In their anti-US propaganda campaign, the Islamist extremists are capable of making all kinds of mental somersaults. For instance, at times, they deny that there is anything like Al Qaeda or any person like Osama bin Laden; on other occasions, they claim that Al Qaeda and Osama are the creation of the US itself. At times, they portray Osama as a fearless Islamic hero and justify the terrorism of Al Qaeda, including 9/11, as a just retribution for America’s sins against the Muslim world.
In the same breath, they deny that Osama had anything to do with 9/11. In a further mental gymnastic, they assert that 9/11 was actually staged by the US secret agencies themselves, along with Israel, in order to malign the Muslim world. As their evidence, they rely on a totally unsubstantiated assertion that the Jews in New York had been alerted not to visit the World Trade Towers on that particular day.
Their rationale for making such assertions regarding 9/11 is that the US had created an excuse to attack Afghanistan in order to seize the ‘vast’ natural resources of that country. The fact that Afghanistan is dirt-poor makes no difference to them.
In the context of Iraq, these extremists minimise the cruelties of Saddam Hussein. They never raised their voice when Saddam used chemical weapons to kill Iranian soldiers as well as Iraqi Kurds, and repeatedly slaughtered Iraqi Shias – all brother Muslims. In the eyes of the Islamist extremists, the moment Saddam confronted the US in the Gulf War of 1990-9, he became an instant hero. After the US invaded Iraq in 2003, these extremists have eulogised Saddam as a new Saladin Ayubi fighting the infidels.
However, in a typical mental somersault, when confronted with evidence of Saddam’s genocide of the Shia and Kurdish people of Iraq, they claim that Saddam was actually an American agent who was merely carrying out the orders of Washington. Either way, America must be blamed.
As for the current bloodshed in Iraq, they claim that the daily casualties are the result of the operations of the US occupation forces against Iraqi patriotic resistance, whereas news accounts suggest that most of the casualties are being caused either by suicide bombers attacking ordinary Iraqis, or by Sunni and Shia gangs killing each other. When confronted with these facts, the extremists contend that it is the US that has created the Shia-Sunni conflict in Iraq, disregarding the fact that such a claim has not been made by any notable Shia or Sunni leaders in Iraq itself, or even by Iran.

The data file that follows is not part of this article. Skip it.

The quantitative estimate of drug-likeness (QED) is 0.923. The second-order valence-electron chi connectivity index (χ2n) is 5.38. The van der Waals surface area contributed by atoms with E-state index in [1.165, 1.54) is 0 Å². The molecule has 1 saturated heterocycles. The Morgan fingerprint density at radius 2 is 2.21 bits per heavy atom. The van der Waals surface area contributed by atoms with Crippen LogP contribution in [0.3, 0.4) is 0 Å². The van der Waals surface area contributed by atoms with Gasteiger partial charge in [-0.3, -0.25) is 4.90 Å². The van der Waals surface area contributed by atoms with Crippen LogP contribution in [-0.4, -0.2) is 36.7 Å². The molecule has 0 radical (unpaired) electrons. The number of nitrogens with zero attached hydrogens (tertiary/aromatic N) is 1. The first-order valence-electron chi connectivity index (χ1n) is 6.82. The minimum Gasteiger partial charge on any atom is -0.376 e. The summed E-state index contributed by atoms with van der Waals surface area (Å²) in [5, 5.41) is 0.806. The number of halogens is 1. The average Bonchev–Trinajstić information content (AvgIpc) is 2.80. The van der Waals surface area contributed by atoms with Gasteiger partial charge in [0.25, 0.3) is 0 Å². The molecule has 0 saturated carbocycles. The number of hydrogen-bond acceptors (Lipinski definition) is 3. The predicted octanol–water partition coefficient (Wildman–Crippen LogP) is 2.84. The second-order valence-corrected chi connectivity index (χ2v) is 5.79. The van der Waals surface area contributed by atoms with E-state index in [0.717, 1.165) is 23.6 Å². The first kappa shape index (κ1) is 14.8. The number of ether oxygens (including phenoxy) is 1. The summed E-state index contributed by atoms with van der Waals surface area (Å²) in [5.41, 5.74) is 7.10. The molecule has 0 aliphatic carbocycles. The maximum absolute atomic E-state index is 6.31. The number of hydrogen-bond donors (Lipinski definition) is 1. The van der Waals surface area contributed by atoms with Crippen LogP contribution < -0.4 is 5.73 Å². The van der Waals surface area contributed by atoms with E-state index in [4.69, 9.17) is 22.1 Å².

While this kind of propaganda campaign is a key factor in the ability of the extremists to win recruits, they have also profited by exploiting to their advantage the widely shared sense of grievance in the Muslim world that Muslims are being treated unfairly and their just rights are being denied.
At the heart of these grievances is the problem of Palestine where Israel has perpetuated its unlawful occupation for decades, in violation of the UN resolutions and demands of the international community. Muslims are bitter that the US in particular and the West in general have all along extended strong support to Israel.
Apart from Palestine, the denial of the right of self-determination to Muslims in Kashmir and Chechnya has caused deep indignation and led to resistance that has taken the shape of jihadi movements.
Events since 9/11 have deepened an impression in the Muslim world that the US and the West are targeting Muslim countries one by one. All the crisis areas at this time seem to be in the Muslim world. The Islamist extremists use these grievances to enlist fresh recruits to their cause.
Clearly, the US has failed to realise that its policies, particularly since 9/11, are producing exactly the opposite results – other than those intended by Washington. There is much more Islamic extremism and terrorism today than was the case before 9/11. Anti-Americanism in the Muslim world is at an all time high. As a result, Muslim moderates are being isolated and pro-western regimes getting destabilised.
These trends can be reversed only if there is a fundamental change in US policy vis-à-vis Israel, leading to a fair resolution of the Palestinian issue. The US occupation of Iraq has also antagonised Muslims all over the world and nothing less than an early withdrawal of US troops from that country would mollify Muslim opinion.
The best way to counter the threat of Islamist extremism is to remove the root causes that produce such terrorism, namely, by bringing about a fair solution of problems like Palestine and Kashmir.
The writer is a former ambassador.
Language question in education
LANGUAGE controversies have been a sensitive issue in Pakistan. Half the country was lost in 1971 when, among other things, we could not concede the right to the people of East Pakistan to use Bangla, their own language, in the affairs of the state.
In 1972, language riots took place in Karachi when the “new Sindhis” were unwilling to recognise the right of the people of Sindh to use Sindhi as the language of the government. The alienation that was caused ran deep and has still not been bridged.